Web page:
By John Krumme, CPP

Active shooter technology, developed over the past few years, has become a valuable tool that many security professionals are giving more consideration to, due to the recent tragedies that we see in our society on a regular basis. Referred to as gunshot analytics, this emergency technology often includes integrations between different security systems to quickly alert and protect people in an active shooter or armed robbery situation.

Picture this: someone walks into an office building with a firearm. Upon discharge of a weapon, the active shooter software’s sound detector picks up that incident and a map of the facility pops up on each associates’ monitor, while simultaneously alerting central station, for an immediate police dispatch. The monitor shows what part of the building the shooter occupies. As the person moves throughout the building and fires more shots, the map updates in real time. The system alerts people of the danger, while giving them instant updates to choose the safest course of action. Depending on their location in relation to the gunman, this might mean hiding or fleeing altogether.

What’s interesting about this technology is that it can be linked to other systems, such as an access control system, to further ensure optimal safety. The moment the weapon is discharged, a building can go into automatic lockdown mode either by zone, floor or include the entire building. This response requires no human intervention.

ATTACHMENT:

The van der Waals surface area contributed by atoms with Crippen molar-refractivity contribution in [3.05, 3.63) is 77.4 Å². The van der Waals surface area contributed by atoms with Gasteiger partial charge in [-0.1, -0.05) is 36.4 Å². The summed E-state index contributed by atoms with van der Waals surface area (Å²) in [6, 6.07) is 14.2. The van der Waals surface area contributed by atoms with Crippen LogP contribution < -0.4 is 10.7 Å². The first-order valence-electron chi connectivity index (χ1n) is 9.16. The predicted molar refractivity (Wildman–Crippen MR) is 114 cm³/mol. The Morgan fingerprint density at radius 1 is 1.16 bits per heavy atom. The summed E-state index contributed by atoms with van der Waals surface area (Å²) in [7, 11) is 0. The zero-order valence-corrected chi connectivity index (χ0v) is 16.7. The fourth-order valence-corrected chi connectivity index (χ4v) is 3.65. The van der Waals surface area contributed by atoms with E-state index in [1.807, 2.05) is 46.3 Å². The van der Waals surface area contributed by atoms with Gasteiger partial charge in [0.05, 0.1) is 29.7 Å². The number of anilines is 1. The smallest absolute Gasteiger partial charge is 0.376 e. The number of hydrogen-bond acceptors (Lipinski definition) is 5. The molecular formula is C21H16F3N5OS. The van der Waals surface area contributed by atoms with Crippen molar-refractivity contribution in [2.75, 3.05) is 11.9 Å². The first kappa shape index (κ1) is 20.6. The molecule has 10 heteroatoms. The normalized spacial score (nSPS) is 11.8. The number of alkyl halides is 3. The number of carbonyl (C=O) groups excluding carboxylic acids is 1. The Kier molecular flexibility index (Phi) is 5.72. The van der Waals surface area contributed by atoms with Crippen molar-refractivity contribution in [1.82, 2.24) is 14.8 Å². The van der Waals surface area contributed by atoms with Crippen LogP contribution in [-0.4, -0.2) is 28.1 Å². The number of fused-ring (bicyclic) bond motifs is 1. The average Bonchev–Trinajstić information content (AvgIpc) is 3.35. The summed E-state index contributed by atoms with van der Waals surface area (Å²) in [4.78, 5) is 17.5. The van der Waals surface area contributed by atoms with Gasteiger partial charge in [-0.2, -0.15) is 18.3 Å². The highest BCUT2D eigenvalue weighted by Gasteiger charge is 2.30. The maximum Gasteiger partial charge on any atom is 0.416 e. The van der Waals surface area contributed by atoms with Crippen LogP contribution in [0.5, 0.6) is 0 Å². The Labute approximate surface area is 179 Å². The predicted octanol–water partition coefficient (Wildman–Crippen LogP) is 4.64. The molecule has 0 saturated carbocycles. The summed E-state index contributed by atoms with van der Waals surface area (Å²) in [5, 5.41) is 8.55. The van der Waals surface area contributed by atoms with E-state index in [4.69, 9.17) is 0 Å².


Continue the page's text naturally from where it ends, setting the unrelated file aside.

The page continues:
Discreet in appearance, the technology can work in a variety of vertical markets, including providing full coverage for a large office complex to helping to protect a defined high-risk area such as a hospital emergency room or a high-end retail store.

In a situation with an armed robber, the setup might look a little different. If someone enters the store and discharges a weapon, the software can automatically alert a security operations center or central station. The home office can alert all other stores in the chain of the potential danger, and contact police directly. The gunshot alert can also trigger video cameras, making it possible for a central station to see what is happening immediately.

When determining what active shooter technology is the right choice, an end user will have to evaluate several factors, including risk management, return on investment and budget. It comes down to whether or not an end user is willing to spend the money to implement the software and if they don’t, how vulnerable that leaves them. The investment can depend on how many detectors are needed and whether the system includes software mapping capabilities.

It’s important that security, facilities, and IT directors become familiar with active shooter technology to fully understand how it can be deployed and benefit their company, employees and assets. Knowledge is the first step in preventing a tragedy.

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Source: Security-Net Blog